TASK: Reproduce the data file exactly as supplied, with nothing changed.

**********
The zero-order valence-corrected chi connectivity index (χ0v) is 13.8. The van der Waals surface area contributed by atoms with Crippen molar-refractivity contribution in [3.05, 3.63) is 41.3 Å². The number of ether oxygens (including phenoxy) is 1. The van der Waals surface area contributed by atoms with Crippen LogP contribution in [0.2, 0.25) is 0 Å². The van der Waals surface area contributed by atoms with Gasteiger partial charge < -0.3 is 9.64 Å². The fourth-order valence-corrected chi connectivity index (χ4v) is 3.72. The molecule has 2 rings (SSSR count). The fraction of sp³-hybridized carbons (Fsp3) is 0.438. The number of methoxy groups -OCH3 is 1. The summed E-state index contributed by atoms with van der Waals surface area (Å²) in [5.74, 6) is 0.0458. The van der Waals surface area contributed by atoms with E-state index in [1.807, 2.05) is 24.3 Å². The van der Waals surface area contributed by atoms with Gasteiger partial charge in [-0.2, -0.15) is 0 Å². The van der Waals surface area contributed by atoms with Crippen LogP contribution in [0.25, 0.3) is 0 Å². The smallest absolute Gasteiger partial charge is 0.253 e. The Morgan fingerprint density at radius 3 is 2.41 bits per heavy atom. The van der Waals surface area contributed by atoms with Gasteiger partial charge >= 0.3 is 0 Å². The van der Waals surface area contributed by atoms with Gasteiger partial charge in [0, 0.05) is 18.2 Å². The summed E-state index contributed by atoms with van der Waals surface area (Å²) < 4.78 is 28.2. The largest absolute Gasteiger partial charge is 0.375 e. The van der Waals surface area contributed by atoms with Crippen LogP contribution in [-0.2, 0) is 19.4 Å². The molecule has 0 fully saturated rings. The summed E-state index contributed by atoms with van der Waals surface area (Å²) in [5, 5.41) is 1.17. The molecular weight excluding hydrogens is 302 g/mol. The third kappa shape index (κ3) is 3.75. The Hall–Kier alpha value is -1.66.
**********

The zero-order valence-corrected chi connectivity index (χ0v) is 13.8. The van der Waals surface area contributed by atoms with Crippen molar-refractivity contribution in [3.05, 3.63) is 41.3 Å². The number of ether oxygens (including phenoxy) is 1. The van der Waals surface area contributed by atoms with Crippen LogP contribution in [0.2, 0.25) is 0 Å². The van der Waals surface area contributed by atoms with Gasteiger partial charge < -0.3 is 9.64 Å². The fourth-order valence-corrected chi connectivity index (χ4v) is 3.72. The molecule has 2 rings (SSSR count). The fraction of sp³-hybridized carbons (Fsp3) is 0.438. The number of methoxy groups -OCH3 is 1. The summed E-state index contributed by atoms with van der Waals surface area (Å²) in [5.74, 6) is 0.0458. The van der Waals surface area contributed by atoms with E-state index in [1.807, 2.05) is 24.3 Å². The van der Waals surface area contributed by atoms with Gasteiger partial charge in [-0.2, -0.15) is 0 Å². The van der Waals surface area contributed by atoms with Crippen LogP contribution in [0.25, 0.3) is 0 Å². The smallest absolute Gasteiger partial charge is 0.253 e. The Morgan fingerprint density at radius 3 is 2.41 bits per heavy atom. The van der Waals surface area contributed by atoms with Gasteiger partial charge >= 0.3 is 0 Å². The van der Waals surface area contributed by atoms with Gasteiger partial charge in [0, 0.05) is 18.2 Å². The summed E-state index contributed by atoms with van der Waals surface area (Å²) < 4.78 is 28.2. The largest absolute Gasteiger partial charge is 0.375 e. The van der Waals surface area contributed by atoms with Crippen LogP contribution in [-0.2, 0) is 19.4 Å². The molecule has 0 fully saturated rings. The summed E-state index contributed by atoms with van der Waals surface area (Å²) in [5, 5.41) is 1.17. The molecular weight excluding hydrogens is 302 g/mol. The third kappa shape index (κ3) is 3.75. The Hall–Kier alpha value is -1.66.